Silverion77 said:
thanks guys....

Just wondering what was up....now I just gotta figure out what was taking up 170GB of space :kaola: 



Check hidden folders and files, you may have some back-ups that are accumulating
February 23, 2008 3:59:31 PM

My mistake... in any case its awfully misleading
February 23, 2008 4:11:32 PM

True, I was confused a little at first by the whole thing as well.
February 23, 2008 7:05:17 PM

rtfm said:
I think its the other way round, os is being accurate, since computing is binary and the data stored on the hdd is binary (not decimal) the hdd should be measured and advertised in binary. I think people would be pretty pissed of if ram manufacturers did this little trick...


I would be happy if manufacturers labelled their products in binary, however the mass of users don't think in binary they think in decimal. The computer is a tool for humans, not the other way around.

At least not yet...
February 23, 2008 8:08:03 PM

rtfm said:
I think its the other way round, os is being accurate, since computing is binary and the data stored on the hdd is binary (not decimal) the hdd should be measured and advertised in binary. I think people would be pretty pissed of if ram manufacturers did this little trick...


It's not a matter of which is "accurate". They are both accurate. They just use different definitions for the prefixes, which results in a difference in labeling. That's all.

It's just like if you bought 4 quarts of gas, and the attendant then told you he gave you 3.78541 liters. You didn't get short-changed, and you didn't spill any gas. It's just a difference in labeling.

Hard drive manufacture sells you a 320,000,000,000 byte hard drive. That's exactly what it holds, 320 billion bytes. You can report that as 320 GB or 298 GiB, but it doesn't matter. You're still talking about the exact same amount of space.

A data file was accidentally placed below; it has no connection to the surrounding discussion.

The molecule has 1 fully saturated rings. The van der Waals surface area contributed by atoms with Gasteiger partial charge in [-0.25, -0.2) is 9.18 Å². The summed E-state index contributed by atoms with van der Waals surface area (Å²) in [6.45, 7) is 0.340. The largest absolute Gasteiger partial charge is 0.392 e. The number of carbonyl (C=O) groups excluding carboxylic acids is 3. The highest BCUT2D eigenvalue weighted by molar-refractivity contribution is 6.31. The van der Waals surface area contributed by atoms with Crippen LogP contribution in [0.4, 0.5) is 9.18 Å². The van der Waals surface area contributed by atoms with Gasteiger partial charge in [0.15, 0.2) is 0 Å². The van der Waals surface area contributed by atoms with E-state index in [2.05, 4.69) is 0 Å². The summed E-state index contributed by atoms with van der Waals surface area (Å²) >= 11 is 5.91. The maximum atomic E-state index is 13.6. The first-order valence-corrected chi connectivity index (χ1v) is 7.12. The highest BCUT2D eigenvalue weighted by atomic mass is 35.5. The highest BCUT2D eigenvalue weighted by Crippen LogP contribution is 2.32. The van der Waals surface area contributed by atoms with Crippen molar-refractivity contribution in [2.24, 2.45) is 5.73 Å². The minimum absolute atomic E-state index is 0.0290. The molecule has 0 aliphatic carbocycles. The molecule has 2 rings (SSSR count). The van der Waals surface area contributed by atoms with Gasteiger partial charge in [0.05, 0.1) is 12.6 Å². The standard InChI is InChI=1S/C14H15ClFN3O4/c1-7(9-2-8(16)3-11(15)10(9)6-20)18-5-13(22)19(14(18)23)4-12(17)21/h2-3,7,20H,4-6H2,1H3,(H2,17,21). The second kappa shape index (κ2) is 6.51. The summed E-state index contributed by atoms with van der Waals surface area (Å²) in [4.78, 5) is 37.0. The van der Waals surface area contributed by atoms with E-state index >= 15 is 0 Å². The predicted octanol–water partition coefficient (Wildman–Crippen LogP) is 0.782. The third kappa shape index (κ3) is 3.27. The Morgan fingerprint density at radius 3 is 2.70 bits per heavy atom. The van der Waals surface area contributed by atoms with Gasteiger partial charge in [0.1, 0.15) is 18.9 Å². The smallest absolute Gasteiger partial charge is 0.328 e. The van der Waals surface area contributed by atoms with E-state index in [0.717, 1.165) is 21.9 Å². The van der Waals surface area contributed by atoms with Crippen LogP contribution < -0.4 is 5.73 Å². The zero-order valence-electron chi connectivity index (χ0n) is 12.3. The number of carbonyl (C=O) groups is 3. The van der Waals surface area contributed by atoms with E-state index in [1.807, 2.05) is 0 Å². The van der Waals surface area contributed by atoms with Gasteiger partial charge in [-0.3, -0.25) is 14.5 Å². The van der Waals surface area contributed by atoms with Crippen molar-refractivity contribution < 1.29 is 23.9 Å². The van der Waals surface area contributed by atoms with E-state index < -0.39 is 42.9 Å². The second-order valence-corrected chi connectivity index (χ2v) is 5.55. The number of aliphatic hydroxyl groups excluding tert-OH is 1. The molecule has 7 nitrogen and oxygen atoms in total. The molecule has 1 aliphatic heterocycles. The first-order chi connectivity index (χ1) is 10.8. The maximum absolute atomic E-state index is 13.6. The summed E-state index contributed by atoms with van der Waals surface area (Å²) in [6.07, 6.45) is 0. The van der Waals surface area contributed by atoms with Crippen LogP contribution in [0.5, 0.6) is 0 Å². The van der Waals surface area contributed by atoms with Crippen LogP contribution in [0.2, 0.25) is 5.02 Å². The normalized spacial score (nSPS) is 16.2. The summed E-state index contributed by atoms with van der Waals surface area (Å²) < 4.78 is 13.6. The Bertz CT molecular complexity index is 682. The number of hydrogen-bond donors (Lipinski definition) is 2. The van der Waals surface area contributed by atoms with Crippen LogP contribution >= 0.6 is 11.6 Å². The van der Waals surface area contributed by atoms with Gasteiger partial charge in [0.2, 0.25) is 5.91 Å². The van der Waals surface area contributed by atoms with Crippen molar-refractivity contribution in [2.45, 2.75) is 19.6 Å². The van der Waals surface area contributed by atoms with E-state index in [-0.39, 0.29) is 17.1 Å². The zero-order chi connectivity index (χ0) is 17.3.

To the OP: To find out what's using your space, download WinDirStat, short for Windows Directory Statistics. It will show you a graphical representation of your HD and allow you to visibly see what folders and files are using the most space.
February 23, 2008 8:38:42 PM

Decimal system: 1000 bytes per kilobyte, 1000 kilobytes per megabyte, etc. or 10^3 to "step up" to the next prefix (by that i mean going from byte to kilobyte or kilobyte to megabyte)

Binary system: 1024 bytes per kilobyte and so on, or 2^10

kilobyte, megabyte, gigabyte is 3 steps:

1 gigabyte according to manufacturers is 1000^3 bytes
1 gigabyte in binary is (2^10)^3 = 2^30 bytes

(1000^3)/(2^30) = approximately 0.931322575

320 GB x 0.931322575 = 298.023224 GB

or like the poster above me, gigabytes v.s. gibibytes or something. I dunno. But you don't have to know the names to do the multiplication and division :) 
February 24, 2008 3:01:37 AM

SomeJoe7777 said:
To the OP: To find out what's using your space, download WinDirStat, short for Windows Directory Statistics. It will show you a graphical representation of your HD and allow you to visibly see what folders and files are using the most space.

Thanks for that one Joe. I thought there was something like that but I didnt now the name. It works well thanx
February 25, 2008 2:03:06 AM

Ah yes, the wonderful confusion continues. Western digital was actually sued for this very thing. There really is no reason why the drive guys and the os guys can't get together and say hey, once this thing is formatted win32, ntfs, whatever it may be, it should say in reality our gigantic drive will really only get this much usable storage.

Guess that is too difficult and lawsuits and confusion are easier.

Check out this news article:

http://arstechnica.com/news.ars/post/20060630-7174.html
!